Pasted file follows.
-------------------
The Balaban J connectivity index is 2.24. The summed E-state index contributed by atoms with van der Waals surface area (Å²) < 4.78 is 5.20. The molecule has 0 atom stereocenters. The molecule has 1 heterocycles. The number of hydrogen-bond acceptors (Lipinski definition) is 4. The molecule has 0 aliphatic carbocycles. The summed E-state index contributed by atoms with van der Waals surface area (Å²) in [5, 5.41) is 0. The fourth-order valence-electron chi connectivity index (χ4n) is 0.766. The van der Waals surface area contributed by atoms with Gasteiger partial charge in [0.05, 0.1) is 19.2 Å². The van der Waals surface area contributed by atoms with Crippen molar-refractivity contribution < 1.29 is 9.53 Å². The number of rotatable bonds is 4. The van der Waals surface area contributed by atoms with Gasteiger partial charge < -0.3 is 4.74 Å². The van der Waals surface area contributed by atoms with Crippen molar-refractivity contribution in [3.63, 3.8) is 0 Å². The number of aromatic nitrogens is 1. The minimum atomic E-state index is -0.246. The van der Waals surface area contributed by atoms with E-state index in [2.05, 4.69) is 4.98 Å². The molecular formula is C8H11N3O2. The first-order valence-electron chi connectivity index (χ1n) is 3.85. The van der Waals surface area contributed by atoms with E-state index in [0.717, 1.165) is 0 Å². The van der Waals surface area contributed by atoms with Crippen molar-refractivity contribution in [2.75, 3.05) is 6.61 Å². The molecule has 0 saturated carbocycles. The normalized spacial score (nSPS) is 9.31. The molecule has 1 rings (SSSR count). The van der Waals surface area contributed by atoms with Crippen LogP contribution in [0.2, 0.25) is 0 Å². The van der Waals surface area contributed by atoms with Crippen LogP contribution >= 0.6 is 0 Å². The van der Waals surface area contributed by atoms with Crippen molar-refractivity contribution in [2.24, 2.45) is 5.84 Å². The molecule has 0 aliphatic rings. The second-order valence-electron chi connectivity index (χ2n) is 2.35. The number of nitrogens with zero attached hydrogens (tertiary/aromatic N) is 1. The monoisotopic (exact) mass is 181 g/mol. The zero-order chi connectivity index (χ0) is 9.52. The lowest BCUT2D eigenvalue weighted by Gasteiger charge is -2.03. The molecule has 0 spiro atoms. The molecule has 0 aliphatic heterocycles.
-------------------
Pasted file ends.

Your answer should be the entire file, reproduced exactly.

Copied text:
The Balaban J connectivity index is 2.24. The summed E-state index contributed by atoms with van der Waals surface area (Å²) < 4.78 is 5.20. The molecule has 0 atom stereocenters. The molecule has 1 heterocycles. The number of hydrogen-bond acceptors (Lipinski definition) is 4. The molecule has 0 aliphatic carbocycles. The summed E-state index contributed by atoms with van der Waals surface area (Å²) in [5, 5.41) is 0. The fourth-order valence-electron chi connectivity index (χ4n) is 0.766. The van der Waals surface area contributed by atoms with Gasteiger partial charge in [0.05, 0.1) is 19.2 Å². The van der Waals surface area contributed by atoms with Crippen molar-refractivity contribution < 1.29 is 9.53 Å². The number of rotatable bonds is 4. The van der Waals surface area contributed by atoms with Gasteiger partial charge < -0.3 is 4.74 Å². The van der Waals surface area contributed by atoms with Crippen molar-refractivity contribution in [3.63, 3.8) is 0 Å². The number of aromatic nitrogens is 1. The minimum atomic E-state index is -0.246. The van der Waals surface area contributed by atoms with E-state index in [2.05, 4.69) is 4.98 Å². The molecular formula is C8H11N3O2. The first-order valence-electron chi connectivity index (χ1n) is 3.85. The van der Waals surface area contributed by atoms with E-state index in [0.717, 1.165) is 0 Å². The van der Waals surface area contributed by atoms with Crippen molar-refractivity contribution in [2.75, 3.05) is 6.61 Å². The molecule has 0 saturated carbocycles. The normalized spacial score (nSPS) is 9.31. The molecule has 1 rings (SSSR count). The van der Waals surface area contributed by atoms with Crippen LogP contribution in [0.2, 0.25) is 0 Å². The van der Waals surface area contributed by atoms with Crippen LogP contribution >= 0.6 is 0 Å². The van der Waals surface area contributed by atoms with Crippen molar-refractivity contribution in [2.24, 2.45) is 5.84 Å². The molecule has 0 aliphatic rings. The second-order valence-electron chi connectivity index (χ2n) is 2.35. The number of nitrogens with zero attached hydrogens (tertiary/aromatic N) is 1. The monoisotopic (exact) mass is 181 g/mol. The zero-order chi connectivity index (χ0) is 9.52. The lowest BCUT2D eigenvalue weighted by Gasteiger charge is -2.03. The molecule has 0 spiro atoms. The molecule has 0 aliphatic heterocycles.